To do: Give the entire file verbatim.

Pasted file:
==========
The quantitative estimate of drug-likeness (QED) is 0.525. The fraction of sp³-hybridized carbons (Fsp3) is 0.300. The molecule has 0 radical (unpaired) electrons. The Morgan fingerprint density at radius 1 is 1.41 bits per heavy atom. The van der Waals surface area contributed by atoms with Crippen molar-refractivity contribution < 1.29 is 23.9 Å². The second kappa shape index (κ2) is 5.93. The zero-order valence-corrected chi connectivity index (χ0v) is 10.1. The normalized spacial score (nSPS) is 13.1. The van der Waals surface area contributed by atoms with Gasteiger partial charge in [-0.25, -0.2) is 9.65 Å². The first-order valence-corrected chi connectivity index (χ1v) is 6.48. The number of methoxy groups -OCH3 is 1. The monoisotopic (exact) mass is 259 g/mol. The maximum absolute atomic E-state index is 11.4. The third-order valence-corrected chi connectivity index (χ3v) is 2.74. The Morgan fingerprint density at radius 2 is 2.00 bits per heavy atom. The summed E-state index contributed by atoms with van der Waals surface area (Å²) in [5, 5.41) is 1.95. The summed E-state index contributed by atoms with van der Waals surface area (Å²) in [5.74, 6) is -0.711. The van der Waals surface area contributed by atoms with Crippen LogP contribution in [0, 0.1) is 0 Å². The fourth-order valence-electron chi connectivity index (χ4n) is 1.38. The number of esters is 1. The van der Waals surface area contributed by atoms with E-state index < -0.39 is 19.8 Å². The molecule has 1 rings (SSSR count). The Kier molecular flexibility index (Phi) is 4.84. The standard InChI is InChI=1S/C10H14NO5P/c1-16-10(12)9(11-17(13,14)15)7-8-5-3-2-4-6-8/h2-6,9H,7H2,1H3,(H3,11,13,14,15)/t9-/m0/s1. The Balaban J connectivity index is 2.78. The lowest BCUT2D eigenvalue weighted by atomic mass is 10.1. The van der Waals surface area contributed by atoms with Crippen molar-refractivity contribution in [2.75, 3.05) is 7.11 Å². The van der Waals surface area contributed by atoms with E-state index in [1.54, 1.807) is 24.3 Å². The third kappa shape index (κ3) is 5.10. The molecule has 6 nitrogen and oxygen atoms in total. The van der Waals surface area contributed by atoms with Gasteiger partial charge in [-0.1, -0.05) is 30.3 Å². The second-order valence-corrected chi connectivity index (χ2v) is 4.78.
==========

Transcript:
The quantitative estimate of drug-likeness (QED) is 0.525. The fraction of sp³-hybridized carbons (Fsp3) is 0.300. The molecule has 0 radical (unpaired) electrons. The Morgan fingerprint density at radius 1 is 1.41 bits per heavy atom. The van der Waals surface area contributed by atoms with Crippen molar-refractivity contribution < 1.29 is 23.9 Å². The second kappa shape index (κ2) is 5.93. The zero-order valence-corrected chi connectivity index (χ0v) is 10.1. The normalized spacial score (nSPS) is 13.1. The van der Waals surface area contributed by atoms with Gasteiger partial charge in [-0.25, -0.2) is 9.65 Å². The first-order valence-corrected chi connectivity index (χ1v) is 6.48. The number of methoxy groups -OCH3 is 1. The monoisotopic (exact) mass is 259 g/mol. The maximum absolute atomic E-state index is 11.4. The third-order valence-corrected chi connectivity index (χ3v) is 2.74. The Morgan fingerprint density at radius 2 is 2.00 bits per heavy atom. The summed E-state index contributed by atoms with van der Waals surface area (Å²) in [5, 5.41) is 1.95. The summed E-state index contributed by atoms with van der Waals surface area (Å²) in [5.74, 6) is -0.711. The van der Waals surface area contributed by atoms with Crippen LogP contribution in [0, 0.1) is 0 Å². The fourth-order valence-electron chi connectivity index (χ4n) is 1.38. The number of esters is 1. The van der Waals surface area contributed by atoms with E-state index < -0.39 is 19.8 Å². The molecule has 1 rings (SSSR count). The Kier molecular flexibility index (Phi) is 4.84. The standard InChI is InChI=1S/C10H14NO5P/c1-16-10(12)9(11-17(13,14)15)7-8-5-3-2-4-6-8/h2-6,9H,7H2,1H3,(H3,11,13,14,15)/t9-/m0/s1. The Balaban J connectivity index is 2.78. The lowest BCUT2D eigenvalue weighted by atomic mass is 10.1. The van der Waals surface area contributed by atoms with Crippen molar-refractivity contribution in [2.75, 3.05) is 7.11 Å². The van der Waals surface area contributed by atoms with E-state index in [1.54, 1.807) is 24.3 Å². The third kappa shape index (κ3) is 5.10. The molecule has 6 nitrogen and oxygen atoms in total. The van der Waals surface area contributed by atoms with Gasteiger partial charge in [-0.1, -0.05) is 30.3 Å². The second-order valence-corrected chi connectivity index (χ2v) is 4.78.